On 17 October 2018, the Australian Prudential Regulation Authority (APRA) released its Information Paper to assist authorised deposit-taking institutions (ADIs) in their implementation of the Banking Executive Accountability Regime (BEAR). In this update, Partner Dean Carrigan, considers the "key takeaways" from APRA's newly released Information Paper and the impact that the BEAR may have on the insurance industry.
1. There's a BEAR in where?
The Banking Act 1959 (Cth) has recently been amended to include the BEAR, which enhances the obligations of ADIs and their most senior executives and directors and reinforces the standards of conduct expected of them by the community.
APRA administers BEAR and can disqualify an individual from being an accountable person or may apply to the Federal Court to seek a pecuniary penalty if an ADI breaches its obligations under the BEAR.
This update primarily focuses on the implementation component of BEAR as outlined in the APRA Information Paper. We will provide a further update once APRA releases its further guidance on the enforcement of the regime.
2. Identification of "Accountable Persons" - Who does what?
BEAR introduces the concept of an "accountable person" and requires accountable persons to be registered with APRA.
In its information paper, APRA emphasises that ADIs should undertake a qualitative assessment as to who is an "accountable person" rather than apply a generic box ticking exercise. There is no prescribed number of "accountable persons" and an ADI should give consideration to the functions of the organisation, as well as an individual's actual span of influence and control.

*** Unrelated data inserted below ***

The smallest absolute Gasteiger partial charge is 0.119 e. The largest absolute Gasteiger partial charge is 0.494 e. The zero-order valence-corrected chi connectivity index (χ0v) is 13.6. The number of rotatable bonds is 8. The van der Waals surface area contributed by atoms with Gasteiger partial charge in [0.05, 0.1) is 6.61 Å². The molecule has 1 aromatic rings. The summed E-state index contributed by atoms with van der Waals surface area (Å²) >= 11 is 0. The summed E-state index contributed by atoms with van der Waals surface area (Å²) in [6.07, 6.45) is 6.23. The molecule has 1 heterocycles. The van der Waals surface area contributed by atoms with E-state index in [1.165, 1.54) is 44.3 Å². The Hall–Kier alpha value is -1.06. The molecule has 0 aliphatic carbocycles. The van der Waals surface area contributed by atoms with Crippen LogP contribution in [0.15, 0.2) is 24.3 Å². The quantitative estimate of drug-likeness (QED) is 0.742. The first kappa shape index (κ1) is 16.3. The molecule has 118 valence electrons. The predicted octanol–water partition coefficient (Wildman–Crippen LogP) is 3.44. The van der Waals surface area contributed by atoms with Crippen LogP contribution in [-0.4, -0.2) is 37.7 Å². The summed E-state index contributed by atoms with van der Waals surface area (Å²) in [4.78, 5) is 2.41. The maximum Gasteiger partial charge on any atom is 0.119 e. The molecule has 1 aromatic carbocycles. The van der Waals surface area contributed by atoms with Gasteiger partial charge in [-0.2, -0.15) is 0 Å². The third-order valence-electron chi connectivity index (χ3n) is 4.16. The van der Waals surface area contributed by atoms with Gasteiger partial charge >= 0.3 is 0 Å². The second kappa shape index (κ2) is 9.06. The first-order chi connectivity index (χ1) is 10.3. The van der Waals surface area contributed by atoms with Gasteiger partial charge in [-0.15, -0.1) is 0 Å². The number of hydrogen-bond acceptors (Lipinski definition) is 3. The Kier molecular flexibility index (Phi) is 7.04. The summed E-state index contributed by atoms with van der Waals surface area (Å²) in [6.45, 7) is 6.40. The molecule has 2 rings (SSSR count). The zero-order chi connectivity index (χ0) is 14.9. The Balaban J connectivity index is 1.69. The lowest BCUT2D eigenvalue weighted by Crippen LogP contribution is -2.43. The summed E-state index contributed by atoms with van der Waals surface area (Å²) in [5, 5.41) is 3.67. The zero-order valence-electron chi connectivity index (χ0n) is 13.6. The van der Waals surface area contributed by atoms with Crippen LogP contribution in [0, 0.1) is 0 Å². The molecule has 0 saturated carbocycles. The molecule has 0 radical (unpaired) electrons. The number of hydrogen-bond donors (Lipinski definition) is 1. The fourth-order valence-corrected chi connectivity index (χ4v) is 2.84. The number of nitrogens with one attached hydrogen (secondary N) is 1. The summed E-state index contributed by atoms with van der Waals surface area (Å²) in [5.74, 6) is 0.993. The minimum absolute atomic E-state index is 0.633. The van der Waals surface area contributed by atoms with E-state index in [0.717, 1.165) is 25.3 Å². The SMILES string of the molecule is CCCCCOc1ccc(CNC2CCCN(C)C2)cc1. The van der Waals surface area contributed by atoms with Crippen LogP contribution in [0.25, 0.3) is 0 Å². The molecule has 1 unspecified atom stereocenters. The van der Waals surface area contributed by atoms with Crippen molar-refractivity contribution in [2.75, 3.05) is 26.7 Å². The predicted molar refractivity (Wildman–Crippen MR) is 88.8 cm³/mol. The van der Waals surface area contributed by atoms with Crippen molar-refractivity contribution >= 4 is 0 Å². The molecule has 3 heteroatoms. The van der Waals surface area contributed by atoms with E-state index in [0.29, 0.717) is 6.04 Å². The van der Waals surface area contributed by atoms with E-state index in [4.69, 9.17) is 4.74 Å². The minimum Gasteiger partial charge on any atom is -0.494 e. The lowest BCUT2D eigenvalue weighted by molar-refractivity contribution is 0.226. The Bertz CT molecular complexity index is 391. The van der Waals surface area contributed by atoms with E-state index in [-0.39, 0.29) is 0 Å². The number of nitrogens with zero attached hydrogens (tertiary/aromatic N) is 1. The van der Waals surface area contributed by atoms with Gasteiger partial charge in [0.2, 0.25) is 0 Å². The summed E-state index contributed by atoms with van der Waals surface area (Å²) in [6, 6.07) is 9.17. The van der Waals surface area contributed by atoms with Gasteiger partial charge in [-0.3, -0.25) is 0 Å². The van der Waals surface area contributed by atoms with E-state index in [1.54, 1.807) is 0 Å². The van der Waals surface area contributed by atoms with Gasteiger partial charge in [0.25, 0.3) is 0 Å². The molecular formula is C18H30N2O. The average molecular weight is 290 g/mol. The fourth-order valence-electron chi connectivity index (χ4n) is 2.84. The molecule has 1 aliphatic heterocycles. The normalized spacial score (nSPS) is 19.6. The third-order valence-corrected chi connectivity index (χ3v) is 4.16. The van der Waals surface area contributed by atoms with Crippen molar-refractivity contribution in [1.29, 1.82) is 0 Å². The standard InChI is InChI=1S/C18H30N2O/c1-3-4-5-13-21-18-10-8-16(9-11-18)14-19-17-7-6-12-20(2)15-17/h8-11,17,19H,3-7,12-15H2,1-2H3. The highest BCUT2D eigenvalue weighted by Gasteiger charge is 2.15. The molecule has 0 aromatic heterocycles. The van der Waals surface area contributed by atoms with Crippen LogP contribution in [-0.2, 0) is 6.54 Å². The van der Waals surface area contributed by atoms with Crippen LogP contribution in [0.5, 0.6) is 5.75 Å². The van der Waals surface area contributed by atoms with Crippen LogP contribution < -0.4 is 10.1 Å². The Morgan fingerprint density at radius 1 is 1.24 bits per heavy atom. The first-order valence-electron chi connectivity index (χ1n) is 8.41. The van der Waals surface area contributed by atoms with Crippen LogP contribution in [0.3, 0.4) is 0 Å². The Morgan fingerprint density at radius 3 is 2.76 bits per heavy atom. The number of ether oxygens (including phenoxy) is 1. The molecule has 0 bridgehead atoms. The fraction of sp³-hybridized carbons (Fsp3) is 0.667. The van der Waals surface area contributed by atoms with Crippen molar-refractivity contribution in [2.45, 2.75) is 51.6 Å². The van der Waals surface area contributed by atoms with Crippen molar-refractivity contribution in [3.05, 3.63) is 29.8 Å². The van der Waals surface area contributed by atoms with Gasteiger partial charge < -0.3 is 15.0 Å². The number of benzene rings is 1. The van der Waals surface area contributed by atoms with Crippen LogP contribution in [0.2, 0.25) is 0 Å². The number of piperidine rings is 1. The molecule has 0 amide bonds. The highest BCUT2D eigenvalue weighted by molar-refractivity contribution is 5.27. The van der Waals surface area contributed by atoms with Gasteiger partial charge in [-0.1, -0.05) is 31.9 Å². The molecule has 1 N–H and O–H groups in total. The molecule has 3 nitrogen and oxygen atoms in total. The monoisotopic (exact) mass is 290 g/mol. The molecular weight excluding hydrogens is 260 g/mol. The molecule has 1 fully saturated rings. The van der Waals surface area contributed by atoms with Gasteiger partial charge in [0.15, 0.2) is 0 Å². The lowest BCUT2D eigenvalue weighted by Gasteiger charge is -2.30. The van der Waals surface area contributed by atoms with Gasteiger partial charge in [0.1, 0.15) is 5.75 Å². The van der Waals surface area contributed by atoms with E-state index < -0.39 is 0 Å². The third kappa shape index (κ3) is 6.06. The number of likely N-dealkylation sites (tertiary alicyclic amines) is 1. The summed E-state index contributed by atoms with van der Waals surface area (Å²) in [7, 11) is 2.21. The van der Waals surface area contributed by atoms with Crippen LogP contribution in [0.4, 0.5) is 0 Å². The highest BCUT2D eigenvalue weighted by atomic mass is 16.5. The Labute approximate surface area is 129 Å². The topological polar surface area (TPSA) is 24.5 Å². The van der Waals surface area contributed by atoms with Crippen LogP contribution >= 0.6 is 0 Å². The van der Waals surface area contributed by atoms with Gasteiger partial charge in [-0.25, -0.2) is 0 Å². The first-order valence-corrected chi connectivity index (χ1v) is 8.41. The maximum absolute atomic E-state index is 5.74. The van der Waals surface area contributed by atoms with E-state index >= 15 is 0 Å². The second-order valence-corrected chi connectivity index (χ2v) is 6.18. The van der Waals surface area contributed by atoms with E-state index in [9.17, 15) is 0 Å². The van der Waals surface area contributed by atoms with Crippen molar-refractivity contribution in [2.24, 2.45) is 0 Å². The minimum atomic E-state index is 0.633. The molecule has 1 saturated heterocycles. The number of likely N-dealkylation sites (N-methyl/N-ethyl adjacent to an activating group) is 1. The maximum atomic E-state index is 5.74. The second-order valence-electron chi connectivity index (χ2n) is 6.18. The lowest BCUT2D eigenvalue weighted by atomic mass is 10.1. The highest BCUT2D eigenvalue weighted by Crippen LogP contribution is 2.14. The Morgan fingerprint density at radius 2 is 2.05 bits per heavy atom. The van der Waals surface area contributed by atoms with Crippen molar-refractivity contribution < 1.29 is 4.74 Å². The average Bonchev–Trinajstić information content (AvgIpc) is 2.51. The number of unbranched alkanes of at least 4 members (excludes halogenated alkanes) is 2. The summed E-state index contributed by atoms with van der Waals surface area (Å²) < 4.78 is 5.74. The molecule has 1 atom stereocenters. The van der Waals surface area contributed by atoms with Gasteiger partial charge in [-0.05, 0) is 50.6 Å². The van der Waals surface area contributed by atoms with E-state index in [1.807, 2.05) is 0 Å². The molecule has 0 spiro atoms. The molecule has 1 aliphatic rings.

Interestingly, the legislation does not preclude an individual who is not employed by an ADI, or employed by a holding company or subsidiary of that ADI, from being registered as an "accountable person". A contractor could also be identified as an "accountable person".
In a recent speech, APRA Chairman Wayne Byres acknowledged that BEAR drew its inspiration from the Senior Management Regime (SMR) in the UK. However, unlike the SMR, there is no scope for regulatory approval of appointments, with BEAR deliberately ensuring that accountability and assessment of suitability for senior appointments rests with the Boards and senior executive teams.
APRA has flagged that the process of identifying "accountable persons" presents ADIs with an opportunity to strengthen accountability and review end to end business processes within an ADI to identify any gaps, overlay and areas for potential improvement.
3. Accountability Statements and Maps - Clarity of accountability
The legislation requires ADIs to provide APRA an accountability statement for each of its accountable persons describing the areas of responsibility attributed to that person. ADIs are also required to provide accountability maps which show lines of reporting and responsibility within the organisation.